Kristine Keller M.A.

The Young and the Restless


Face Your Fear of Rejection

Is your fear of rejection setting you up for reduced possibilities?

Posted Mar 24, 2012

Friday Night Lights. I'm not talking about the show I recently discovered and changed my life (though that'd be a safe assumption). I'm referring to the electricity and kinetic wave of energy erupting from the possibilities of a weekend. Though one shouldn't live for the weekend, I can't help but feel a certain surge of excitement every Friday evening knowing that I have 2,880 minutes to myself for the carving of whichever path I choose. It's during this time I've seen the props prepared and stage set for so many of the following burgeoning encounters. It's Friday and you're feeling your heart thump and your moxie settle when you decide to aproach someone new. Your fists clench as you inch closer to said prospect, when suddenly your moxie melts and you careen left, acting like you were really headed towards the bathroom to powder your nose. Your potential suitor makes a swift exit and you've lost your chance forever to badinage and canoodle with presumably, the person of your dreams

Studies show that whether a potential mate will or won't accept us is an important consideration in how we decide to proceed in a situation like this. Surveys administered to men at the University of Wisconsin-Madison determined that fewer than 3 percent of men approached attractive women if they were unsure of the outcome (this explains a preponderance of hysteria from my alma mater). If you're skeptical of self-reported survey data, take note of an interesting scenario created to determine what happens when men are faced with the possibility of rejection.

College men were presented with the choice of where to watch a movie: either in a tight cubicle next to an attractive woman or with a second option, view the film alone in a neighboring cubicle. However, the key is that some men knew that the same movie would be shown on both screens (next to the woman and alone) whereas some men were led to believe that different films were playing on both screens.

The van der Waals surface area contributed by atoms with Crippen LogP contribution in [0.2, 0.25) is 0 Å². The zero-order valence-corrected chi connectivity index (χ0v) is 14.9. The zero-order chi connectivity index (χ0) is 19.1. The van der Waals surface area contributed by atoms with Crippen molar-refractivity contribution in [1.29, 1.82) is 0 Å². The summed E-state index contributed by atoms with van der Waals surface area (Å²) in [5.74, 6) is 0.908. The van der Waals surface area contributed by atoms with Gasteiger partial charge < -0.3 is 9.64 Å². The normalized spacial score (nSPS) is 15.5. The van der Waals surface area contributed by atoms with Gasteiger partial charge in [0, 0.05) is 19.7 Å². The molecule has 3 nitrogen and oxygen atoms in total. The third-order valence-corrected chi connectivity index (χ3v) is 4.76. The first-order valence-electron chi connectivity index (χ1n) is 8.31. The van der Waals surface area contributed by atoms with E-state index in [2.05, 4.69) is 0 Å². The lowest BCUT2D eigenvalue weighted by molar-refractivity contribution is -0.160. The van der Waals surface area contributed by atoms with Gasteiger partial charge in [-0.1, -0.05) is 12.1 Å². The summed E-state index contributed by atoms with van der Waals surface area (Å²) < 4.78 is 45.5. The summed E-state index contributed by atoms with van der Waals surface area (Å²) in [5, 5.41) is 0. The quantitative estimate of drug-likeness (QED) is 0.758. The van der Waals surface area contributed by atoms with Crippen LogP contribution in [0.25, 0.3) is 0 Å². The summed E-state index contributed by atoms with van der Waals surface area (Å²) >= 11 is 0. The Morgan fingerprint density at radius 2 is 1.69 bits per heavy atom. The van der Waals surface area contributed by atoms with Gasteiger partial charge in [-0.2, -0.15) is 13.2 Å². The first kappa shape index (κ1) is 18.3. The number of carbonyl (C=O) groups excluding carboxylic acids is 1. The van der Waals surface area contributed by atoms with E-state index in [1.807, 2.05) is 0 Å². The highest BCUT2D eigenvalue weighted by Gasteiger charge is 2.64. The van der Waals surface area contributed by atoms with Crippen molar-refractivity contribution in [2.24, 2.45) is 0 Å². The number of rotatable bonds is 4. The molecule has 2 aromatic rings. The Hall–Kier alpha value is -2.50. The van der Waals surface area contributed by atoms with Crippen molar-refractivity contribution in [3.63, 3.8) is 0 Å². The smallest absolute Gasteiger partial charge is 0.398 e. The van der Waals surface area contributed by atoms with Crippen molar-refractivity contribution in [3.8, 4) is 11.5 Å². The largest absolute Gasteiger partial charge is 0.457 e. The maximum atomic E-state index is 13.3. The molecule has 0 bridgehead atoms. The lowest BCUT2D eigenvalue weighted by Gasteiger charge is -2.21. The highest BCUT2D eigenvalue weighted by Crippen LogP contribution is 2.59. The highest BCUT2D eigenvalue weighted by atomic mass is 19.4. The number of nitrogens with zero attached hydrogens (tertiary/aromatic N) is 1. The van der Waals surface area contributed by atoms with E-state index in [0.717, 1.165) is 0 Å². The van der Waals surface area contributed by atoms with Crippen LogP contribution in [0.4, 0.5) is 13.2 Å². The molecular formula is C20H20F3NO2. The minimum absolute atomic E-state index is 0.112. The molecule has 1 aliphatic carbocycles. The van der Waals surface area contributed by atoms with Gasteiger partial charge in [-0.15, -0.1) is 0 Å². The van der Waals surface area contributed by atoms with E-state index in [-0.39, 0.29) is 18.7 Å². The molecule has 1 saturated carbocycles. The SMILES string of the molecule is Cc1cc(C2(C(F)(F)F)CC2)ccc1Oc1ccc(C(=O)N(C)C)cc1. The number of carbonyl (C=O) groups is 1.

Presumably it's hypothesized that all men would like to hedge their bet and sit in the tight cubicle next to the foxy lady. However, this creates some risk of rejection for men who were told that the same film was shown on both screens-the woman might think (and be right) that he chose to sit in the cubicle only to be nearer to her since he had the option to view the film on either screen. But for men who were told that different films were shown on both screens, he could choose to sit closer to the woman and have her believe that his seat preference was solely based on the film being shown.

This is in fact what occurred. For men who thought the same film was shown on both screens and thus were at higher risk of rebuff from the woman, only 25% of men sat next to the attractive woman. When men were told that different films were shown on both monitors, 75% of men chose to squeeze into the tight cubicle with the beautiful woman. Men were more than twice as likely to risk sitting next to the attractive woman when their intentions were ambiguous, thus leaving less room for rejection. Researchers could be sure that men chose to sit next to the woman due to her physical attributes and not because they were interested in the film, since the investigators constantly rotated which movie played on which screen.

This scenario fits well with the notion of balance theory, which ascertains that people have a propensity for consistency in their thoughts, actions, and social relationships. Liking those who like us in return creates balance and order in our lives. However, it may not always be salient when the object of one's desire is truly showing interest-- leaving many people, like the aforementioned men at the University of Wisconsin-Madison, scrambling to ask iphone4's Siri whether they should approach their target. Since Siri has an 89% chance of being wrong in this scenario (no statistical tests for significance were actually performed to test this assumption) it's probably a better idea to evaluate whether to throw your heart on the line using your own judgment. But it's this reliance on our hasty judgment that might leave us leading a life of reduced possibilities.

The aforementioned research begs the question, are we missing out on potential paramours if we don't risk rejection? The what if's know no bounds. Think back to your hypothetical self on a Friday night-- what could have happened had you followed your irrational heart instead of your relentlessly rational head (besides, your flo-glo tinged skin was glistening, clearly obviating any need to powder your nose). What if your legs moved in resolute one-two steps and walked you straight into tall-dark-stranger and you find out this person is the Prince or Princess of Genovea. Julie Andrews could have been your mother-in-law for goodness sake! Don't you feel stupid! No, there is no periodic table for what incites human chemistry or a Kaplan course taught to derive ways to approach suitors-- and hypothetical you might never be certain whether he or she will say yes. But, the costs of remaining mum might vastly outweigh the benefits from laying it on thick. Lucky for you, it's never too late to give into the energy and possibilities of Friday Night Lights and take a cue from Coach Taylor-- clear eyes, full hearts, can't lose.


Miller, R. S. & Perlman, D. (2009). Intimate Relationships. New York, NY: McGraw-Hill.

Muehlenhard, C. L., & Miller, E. N. (1988). Traditional and nontraditional men's responses to women's dating initiation. Behavior Modification, 12, 285-403. 

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